By Franck Michel
The landscape enwraps,
penetrates, it is not before one as
an object. . . . It is an atmosphere, a
sensory halo, and not simply a
– DAVID LE BRETON
The history of landscape photography offers an incomparable source of information on the evolution of territories and the human influence over them. Photographers walk in the footsteps of these transformations. From nineteenth-century explorations of wild lands to engaged documentation of Anthropocene environmental upheavals, they provide us with valuable and indispensable evidence. Advocating a phenomenological approach to the world, Andreas Rutkauskas contributes to this vast photographic encyclopedia of landscapes in transformation. For the past fifteen years, his projects have dwelt on the consequences of the exploitation of natural resources and on the strategies and technologies deployed by human beings to control their environment. Although he has a ﬁrm environmentalist orientation, his approach never protests or provokes, and it is not at all sensationalist. He stands astride the line between engaged practice and the walking photographer’s exploration of landscape experience. The strength of his work resides in this subtle balance.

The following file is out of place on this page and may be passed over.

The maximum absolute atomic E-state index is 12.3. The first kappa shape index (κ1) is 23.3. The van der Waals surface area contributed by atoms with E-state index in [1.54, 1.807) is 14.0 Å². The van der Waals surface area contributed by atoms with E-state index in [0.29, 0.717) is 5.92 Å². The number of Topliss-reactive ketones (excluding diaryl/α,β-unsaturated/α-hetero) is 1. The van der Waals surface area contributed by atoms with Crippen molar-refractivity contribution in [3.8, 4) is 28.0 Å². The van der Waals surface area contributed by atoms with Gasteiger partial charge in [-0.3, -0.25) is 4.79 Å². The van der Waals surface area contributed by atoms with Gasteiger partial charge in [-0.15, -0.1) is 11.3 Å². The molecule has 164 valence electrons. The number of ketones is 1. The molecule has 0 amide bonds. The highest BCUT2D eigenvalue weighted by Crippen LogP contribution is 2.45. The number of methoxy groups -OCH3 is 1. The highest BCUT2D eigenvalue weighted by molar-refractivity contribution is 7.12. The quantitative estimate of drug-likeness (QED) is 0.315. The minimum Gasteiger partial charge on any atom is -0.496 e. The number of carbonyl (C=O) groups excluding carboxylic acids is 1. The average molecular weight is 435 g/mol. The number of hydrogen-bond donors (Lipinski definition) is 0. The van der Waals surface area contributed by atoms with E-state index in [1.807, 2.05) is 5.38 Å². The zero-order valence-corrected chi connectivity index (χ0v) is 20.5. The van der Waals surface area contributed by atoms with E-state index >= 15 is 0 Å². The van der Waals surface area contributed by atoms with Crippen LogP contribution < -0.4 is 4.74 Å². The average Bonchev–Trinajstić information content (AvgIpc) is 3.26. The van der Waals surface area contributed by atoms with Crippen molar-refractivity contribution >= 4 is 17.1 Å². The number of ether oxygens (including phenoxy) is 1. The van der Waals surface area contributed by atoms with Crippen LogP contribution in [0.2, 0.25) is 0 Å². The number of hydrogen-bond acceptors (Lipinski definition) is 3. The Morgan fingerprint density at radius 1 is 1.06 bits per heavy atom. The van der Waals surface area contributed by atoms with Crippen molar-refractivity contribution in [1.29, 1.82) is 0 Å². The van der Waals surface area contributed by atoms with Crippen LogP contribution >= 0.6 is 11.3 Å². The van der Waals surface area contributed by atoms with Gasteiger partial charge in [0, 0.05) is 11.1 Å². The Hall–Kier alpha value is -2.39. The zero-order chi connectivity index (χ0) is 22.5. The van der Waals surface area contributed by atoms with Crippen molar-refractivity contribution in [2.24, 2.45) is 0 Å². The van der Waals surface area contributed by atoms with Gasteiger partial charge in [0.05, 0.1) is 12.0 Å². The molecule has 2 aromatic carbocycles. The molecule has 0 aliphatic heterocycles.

Following his photographic survey of the porosity of the Canada–United States border,1 since 2017 he has been interested in the reactions and regeneration of forest ecosystems following forest ﬁres in the Canadian West. The resulting project, After the Fire, was presented at the Grantham Foundation in Quebec.2 It is inscribed within a broad-reaching interdisciplinary scientific research study, Living with Wildfire, headed by the University of British Columbia,3 the objective which is to expand knowledge about the role and consequences of forest ﬁres and to raise public awareness of their importance in the succession of ecosystems…
Translated by Käthe Roth.
2 The result of a 2020 residency at the Grantham Foundation and produced under the aegis of guest curator Geneviève Chevalier, the exhibition Refuge: après l’incendie/After the Fire was presented from September 26 to November 28, 2021. It brought together a group of a dozen printed photographs, an immersive work, a video piece, and an audio excerpt of a meeting with the naturalist Michel Durand-Nolette.
3 For more information on Living with Wildfire, see https://news.ok.ubc.ca/2021/09/10/living-with-wildfire/.
[ Complete issue, in print and digital version, available here: Ciel variable 119 – AGAINST NATURE ]
[ Complete article and more images, in digital version, available here: Andreas Rutkauskas, Refuge: After the Fire — Franck Michel, The Resilience of Landscapes ]